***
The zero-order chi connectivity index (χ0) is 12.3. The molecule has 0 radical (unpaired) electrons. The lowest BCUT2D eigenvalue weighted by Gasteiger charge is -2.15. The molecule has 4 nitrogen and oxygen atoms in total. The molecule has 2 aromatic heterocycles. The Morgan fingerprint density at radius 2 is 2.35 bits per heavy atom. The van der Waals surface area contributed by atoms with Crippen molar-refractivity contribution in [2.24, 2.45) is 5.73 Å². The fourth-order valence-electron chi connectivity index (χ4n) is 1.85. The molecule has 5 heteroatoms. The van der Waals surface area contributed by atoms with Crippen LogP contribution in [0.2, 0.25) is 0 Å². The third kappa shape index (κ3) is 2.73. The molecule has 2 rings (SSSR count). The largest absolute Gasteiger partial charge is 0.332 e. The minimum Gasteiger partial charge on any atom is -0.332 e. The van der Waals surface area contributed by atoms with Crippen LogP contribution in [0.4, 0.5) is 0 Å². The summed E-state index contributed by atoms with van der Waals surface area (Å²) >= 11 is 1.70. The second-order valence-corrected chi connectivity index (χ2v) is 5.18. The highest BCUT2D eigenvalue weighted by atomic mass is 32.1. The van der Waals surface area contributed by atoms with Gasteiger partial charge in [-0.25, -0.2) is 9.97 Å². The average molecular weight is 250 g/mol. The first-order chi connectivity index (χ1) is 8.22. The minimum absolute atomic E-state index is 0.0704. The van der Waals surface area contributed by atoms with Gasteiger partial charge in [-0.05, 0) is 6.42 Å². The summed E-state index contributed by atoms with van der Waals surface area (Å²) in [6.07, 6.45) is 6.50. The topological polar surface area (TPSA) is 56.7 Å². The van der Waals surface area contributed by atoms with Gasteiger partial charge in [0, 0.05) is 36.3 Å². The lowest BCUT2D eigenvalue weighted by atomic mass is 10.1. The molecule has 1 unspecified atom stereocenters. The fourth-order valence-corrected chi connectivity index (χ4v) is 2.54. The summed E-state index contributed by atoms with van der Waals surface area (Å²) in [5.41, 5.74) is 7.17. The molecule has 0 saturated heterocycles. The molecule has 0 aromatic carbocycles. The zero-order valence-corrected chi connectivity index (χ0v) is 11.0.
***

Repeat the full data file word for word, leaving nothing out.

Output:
The zero-order chi connectivity index (χ0) is 12.3. The molecule has 0 radical (unpaired) electrons. The lowest BCUT2D eigenvalue weighted by Gasteiger charge is -2.15. The molecule has 4 nitrogen and oxygen atoms in total. The molecule has 2 aromatic heterocycles. The Morgan fingerprint density at radius 2 is 2.35 bits per heavy atom. The van der Waals surface area contributed by atoms with Crippen molar-refractivity contribution in [2.24, 2.45) is 5.73 Å². The fourth-order valence-electron chi connectivity index (χ4n) is 1.85. The molecule has 5 heteroatoms. The van der Waals surface area contributed by atoms with Crippen LogP contribution in [0.2, 0.25) is 0 Å². The third kappa shape index (κ3) is 2.73. The molecule has 2 rings (SSSR count). The largest absolute Gasteiger partial charge is 0.332 e. The minimum Gasteiger partial charge on any atom is -0.332 e. The van der Waals surface area contributed by atoms with Crippen LogP contribution in [0.4, 0.5) is 0 Å². The summed E-state index contributed by atoms with van der Waals surface area (Å²) >= 11 is 1.70. The second-order valence-corrected chi connectivity index (χ2v) is 5.18. The highest BCUT2D eigenvalue weighted by atomic mass is 32.1. The van der Waals surface area contributed by atoms with Gasteiger partial charge in [-0.25, -0.2) is 9.97 Å². The average molecular weight is 250 g/mol. The first-order chi connectivity index (χ1) is 8.22. The minimum absolute atomic E-state index is 0.0704. The van der Waals surface area contributed by atoms with Gasteiger partial charge in [-0.05, 0) is 6.42 Å². The summed E-state index contributed by atoms with van der Waals surface area (Å²) in [6.07, 6.45) is 6.50. The topological polar surface area (TPSA) is 56.7 Å². The van der Waals surface area contributed by atoms with Gasteiger partial charge in [0, 0.05) is 36.3 Å². The lowest BCUT2D eigenvalue weighted by atomic mass is 10.1. The molecule has 1 unspecified atom stereocenters. The fourth-order valence-corrected chi connectivity index (χ4v) is 2.54. The summed E-state index contributed by atoms with van der Waals surface area (Å²) in [5.41, 5.74) is 7.17. The molecule has 0 saturated heterocycles. The molecule has 0 aromatic carbocycles. The zero-order valence-corrected chi connectivity index (χ0v) is 11.0.